The article presents the challenges of the Indigenous peoples’ interplay with the key actors (Indigenous communities, Indigenous associations, regional governments, corporate businesses, and scientific institutions) in the Russian Arctic. Invoking actor–network theory offered knowledge to analyse how the effectiveness of this collaboration may lead to Indigenous peoples’ social adaptation in the COVID-19 times. It revealed the main problems increasing their vulnerability and making barriers to meeting sustainable development goals (SDGs). The primary sources included the data collected from expert interviews in the Yamal-Nenets Autonomous Okrug, the Nenets Autonomous Okrug, and the Murmansk region in 2020–2021. The main findings proved the gaps in the interplay of Indigenous peoples with key actors in the Russian Arctic due to insufficient interregional and international cooperation, indirect communication of governments with Indigenous peoples via Indigenous associations and communities focused mostly on supporting elites, and the lack of systematic feedback of all key actors. This collaboration must be focused on meeting SDGs and guaranteeing their economic, social, and cultural rights to maintain a traditional lifestyle and livelihoods, involving them in natural resource management, improving quality of life and well-being, increasing access to ethnocultural education, reducing inequality, and promoting Indigenous peoples’ self-government.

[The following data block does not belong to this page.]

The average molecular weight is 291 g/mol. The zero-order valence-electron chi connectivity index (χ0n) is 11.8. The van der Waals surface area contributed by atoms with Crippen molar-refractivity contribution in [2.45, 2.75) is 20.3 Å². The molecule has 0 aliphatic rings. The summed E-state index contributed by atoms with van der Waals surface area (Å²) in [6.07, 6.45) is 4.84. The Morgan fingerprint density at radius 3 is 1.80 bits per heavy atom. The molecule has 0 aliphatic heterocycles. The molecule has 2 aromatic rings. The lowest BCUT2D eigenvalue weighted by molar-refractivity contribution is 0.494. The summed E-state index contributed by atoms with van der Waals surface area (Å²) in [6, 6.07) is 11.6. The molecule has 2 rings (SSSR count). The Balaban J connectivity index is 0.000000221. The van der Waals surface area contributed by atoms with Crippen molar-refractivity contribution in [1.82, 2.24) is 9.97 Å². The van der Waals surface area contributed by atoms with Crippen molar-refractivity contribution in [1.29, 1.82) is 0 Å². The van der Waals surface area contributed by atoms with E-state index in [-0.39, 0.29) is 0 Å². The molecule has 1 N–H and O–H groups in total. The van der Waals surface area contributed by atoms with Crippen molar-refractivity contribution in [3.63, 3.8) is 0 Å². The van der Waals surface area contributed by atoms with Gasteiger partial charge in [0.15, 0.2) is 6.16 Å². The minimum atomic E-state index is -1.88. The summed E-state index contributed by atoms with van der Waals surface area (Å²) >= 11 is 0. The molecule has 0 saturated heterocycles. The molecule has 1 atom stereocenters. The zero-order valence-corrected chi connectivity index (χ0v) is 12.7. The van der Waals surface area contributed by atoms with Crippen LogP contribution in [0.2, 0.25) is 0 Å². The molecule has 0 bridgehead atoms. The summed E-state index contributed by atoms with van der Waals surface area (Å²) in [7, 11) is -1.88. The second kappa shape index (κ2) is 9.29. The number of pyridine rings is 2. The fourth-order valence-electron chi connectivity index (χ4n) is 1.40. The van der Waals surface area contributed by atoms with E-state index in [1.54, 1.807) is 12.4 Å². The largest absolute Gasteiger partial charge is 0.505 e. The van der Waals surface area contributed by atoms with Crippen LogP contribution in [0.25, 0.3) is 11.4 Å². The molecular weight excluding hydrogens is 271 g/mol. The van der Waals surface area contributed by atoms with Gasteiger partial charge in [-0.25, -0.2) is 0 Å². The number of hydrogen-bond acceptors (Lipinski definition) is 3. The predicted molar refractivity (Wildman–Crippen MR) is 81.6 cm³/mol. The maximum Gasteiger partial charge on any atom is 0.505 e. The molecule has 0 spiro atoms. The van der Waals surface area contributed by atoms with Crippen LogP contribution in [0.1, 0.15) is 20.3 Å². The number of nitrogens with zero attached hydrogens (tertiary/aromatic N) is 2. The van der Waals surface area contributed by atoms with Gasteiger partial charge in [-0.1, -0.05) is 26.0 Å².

- Kansainvälinen politiikka